SATs are back. Dartmouth is the first Ivy League to reverse course after pledging to remove standardized test requirement.

SATs are back. Dartmouth is the first Ivy League to reverse course after pledging to remove standardized test requirement.
Filled-out multiple-choice test.spxChrome/Getty
  • Dartmouth reinstated its standardized test requirement for 2029 applicants.
  • Dartmouth and all the other Ivy League's removed the test requirement following the pandemic.

Dartmouth is the first Ivy League to reinstate its standardized test requirement, which will go into effect for 2029 applicants.

The decision comes after the school paused the testing requirement during the pandemic and fully adopted a test-optional policy for people applying in 2025, 2026, and 2027. The move followed a growing push to remove the requirement.

The reintroduction of the standardized test requirement was based on a research study the school's faculty recently conducted with Brown University, according to Dartmouth's president.

The study found that test scores indicated academic performance and could predict first-year success in a way that high-school grades and other non-test factors couldn't determine. The findings mirror the conclusions of other Ivy Plus studies on the topic.

Requiring standardized test scores increases the likelihood that the school's admissions will identify high-achieving and less-advantaged applicants, according to the study conducted by Dartmouth and Brown faculty.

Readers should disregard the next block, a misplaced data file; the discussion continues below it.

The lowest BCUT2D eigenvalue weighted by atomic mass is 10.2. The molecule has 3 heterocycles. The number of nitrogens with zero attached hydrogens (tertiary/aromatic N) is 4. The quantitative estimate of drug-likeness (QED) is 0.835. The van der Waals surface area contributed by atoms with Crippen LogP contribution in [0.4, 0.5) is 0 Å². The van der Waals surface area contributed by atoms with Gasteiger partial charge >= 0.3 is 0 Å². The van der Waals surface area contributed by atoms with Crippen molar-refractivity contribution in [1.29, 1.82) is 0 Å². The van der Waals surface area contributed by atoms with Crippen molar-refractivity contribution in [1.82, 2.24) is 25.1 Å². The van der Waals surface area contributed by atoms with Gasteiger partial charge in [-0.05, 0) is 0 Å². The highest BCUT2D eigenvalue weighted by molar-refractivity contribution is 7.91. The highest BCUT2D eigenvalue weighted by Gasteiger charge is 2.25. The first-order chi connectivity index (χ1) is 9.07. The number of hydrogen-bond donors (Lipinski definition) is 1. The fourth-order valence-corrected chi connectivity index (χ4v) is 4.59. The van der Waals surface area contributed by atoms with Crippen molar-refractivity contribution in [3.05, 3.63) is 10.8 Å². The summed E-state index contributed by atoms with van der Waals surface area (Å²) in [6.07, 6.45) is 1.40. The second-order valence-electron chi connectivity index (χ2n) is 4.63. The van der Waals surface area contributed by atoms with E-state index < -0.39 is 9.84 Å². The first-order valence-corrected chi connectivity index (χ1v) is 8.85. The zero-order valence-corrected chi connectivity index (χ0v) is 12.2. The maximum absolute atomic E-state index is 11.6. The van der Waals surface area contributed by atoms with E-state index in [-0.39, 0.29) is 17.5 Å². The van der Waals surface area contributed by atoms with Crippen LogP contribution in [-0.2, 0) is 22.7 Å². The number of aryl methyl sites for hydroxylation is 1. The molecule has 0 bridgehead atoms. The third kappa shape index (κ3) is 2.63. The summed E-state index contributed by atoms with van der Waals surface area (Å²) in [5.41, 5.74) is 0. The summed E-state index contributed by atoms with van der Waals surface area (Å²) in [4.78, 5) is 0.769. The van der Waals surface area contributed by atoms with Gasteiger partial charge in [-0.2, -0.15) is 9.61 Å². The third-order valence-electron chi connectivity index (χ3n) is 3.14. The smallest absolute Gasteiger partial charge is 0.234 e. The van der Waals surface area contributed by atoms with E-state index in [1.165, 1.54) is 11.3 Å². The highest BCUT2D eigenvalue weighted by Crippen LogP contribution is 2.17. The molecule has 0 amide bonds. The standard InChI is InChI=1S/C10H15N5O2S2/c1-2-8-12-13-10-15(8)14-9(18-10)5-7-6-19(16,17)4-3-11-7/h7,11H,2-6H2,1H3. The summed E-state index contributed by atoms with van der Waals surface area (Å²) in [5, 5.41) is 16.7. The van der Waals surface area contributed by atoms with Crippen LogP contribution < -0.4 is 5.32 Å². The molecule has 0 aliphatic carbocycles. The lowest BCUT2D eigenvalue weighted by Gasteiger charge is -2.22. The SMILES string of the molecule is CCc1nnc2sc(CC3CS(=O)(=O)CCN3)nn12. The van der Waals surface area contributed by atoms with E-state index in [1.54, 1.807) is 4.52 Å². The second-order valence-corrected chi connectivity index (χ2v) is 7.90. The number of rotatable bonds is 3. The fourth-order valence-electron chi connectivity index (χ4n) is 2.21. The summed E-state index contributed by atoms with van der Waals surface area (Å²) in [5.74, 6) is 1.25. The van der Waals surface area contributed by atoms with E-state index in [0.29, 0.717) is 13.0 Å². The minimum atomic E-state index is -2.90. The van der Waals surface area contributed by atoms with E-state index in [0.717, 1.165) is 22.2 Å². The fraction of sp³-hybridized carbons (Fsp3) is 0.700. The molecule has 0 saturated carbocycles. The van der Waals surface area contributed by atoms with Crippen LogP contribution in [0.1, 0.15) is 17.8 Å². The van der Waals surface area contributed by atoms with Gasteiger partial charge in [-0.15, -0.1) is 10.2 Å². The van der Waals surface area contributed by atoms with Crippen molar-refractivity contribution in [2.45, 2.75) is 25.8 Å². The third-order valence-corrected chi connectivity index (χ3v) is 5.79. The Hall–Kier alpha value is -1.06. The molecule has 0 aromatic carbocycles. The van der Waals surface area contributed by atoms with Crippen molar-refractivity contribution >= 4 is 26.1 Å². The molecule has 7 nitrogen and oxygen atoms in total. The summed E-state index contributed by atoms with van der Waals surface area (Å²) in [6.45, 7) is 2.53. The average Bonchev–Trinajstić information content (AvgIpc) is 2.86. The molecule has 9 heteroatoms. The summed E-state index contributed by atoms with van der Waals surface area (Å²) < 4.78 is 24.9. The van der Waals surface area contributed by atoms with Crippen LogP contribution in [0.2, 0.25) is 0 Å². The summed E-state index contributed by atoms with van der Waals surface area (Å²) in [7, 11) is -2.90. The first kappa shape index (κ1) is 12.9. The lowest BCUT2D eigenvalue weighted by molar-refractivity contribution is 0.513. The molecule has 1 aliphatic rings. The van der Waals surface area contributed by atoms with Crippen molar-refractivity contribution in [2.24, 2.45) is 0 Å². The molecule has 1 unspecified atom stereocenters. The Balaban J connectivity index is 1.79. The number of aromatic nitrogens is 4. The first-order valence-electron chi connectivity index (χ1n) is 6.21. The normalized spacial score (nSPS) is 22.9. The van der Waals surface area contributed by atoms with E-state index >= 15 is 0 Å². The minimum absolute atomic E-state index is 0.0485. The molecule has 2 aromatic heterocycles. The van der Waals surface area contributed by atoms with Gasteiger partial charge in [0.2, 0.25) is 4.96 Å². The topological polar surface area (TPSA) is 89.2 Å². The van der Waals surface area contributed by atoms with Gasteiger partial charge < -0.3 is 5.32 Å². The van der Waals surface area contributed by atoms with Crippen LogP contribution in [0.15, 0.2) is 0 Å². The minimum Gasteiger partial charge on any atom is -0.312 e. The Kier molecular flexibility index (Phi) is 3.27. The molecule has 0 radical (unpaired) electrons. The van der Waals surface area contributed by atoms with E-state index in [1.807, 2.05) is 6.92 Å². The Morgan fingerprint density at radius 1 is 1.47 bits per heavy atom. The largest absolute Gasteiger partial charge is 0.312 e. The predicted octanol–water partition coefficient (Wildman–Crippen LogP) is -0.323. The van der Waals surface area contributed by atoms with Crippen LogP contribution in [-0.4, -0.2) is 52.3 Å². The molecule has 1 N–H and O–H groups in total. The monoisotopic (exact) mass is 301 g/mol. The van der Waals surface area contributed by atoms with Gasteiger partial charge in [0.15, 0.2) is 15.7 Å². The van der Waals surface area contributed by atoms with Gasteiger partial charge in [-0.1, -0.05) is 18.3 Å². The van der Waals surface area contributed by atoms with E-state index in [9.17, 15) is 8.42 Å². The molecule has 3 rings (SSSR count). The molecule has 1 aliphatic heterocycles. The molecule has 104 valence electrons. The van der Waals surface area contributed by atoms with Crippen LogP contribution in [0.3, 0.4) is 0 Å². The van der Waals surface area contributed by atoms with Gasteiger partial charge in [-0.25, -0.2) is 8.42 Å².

"Our bottom line is simple: we believe a standardized testing requirement will improve—not detract from—our ability to bring the most promising and diverse students to our campus," Dartmouth's vice president and dean of admissions and financial aid, Lee Coffin, said in a statement.

Bruce Sacerdote, one of the researchers, said that some applicants could have tripled their chance of acceptance if they submitted test scores, the school's student-run publication, The Dartmouth, reported.

Since the Supreme Court shut down affirmative action, schools have been reassessing the role of standardized tests. Amid the rising debate in 2022, a Pew Research study analyzing the role of various factors in college admissions found that 85% of Americans believed standardized tests should contribute to the process of determining college acceptance.

Historically, standardized test scores have reflected national inequalities, with caucasian and Asian Americans scoring higher than Black and Latino test-takers. Without them though, the college application process is becoming more competitive than ever and grade inflation can make it difficult for admissions officers to decide on student applicants.

Coffin said that the reinstatement of the test requirement may lead to a smaller number of applicants, The Dartmouth reported.


MIT was one of the first colleges to reinstate its standardized test requirement after the results of a study that reviewed applicants over the last 15 years. The school says its current first-year class, which used SAT and ACT scores in the admissions process, is highly racially diverse with over 55% of the class including students of color.

Dartmouth may be the first Ivy League to reinstate the SAT or ACT requirement, but others are considering following suit.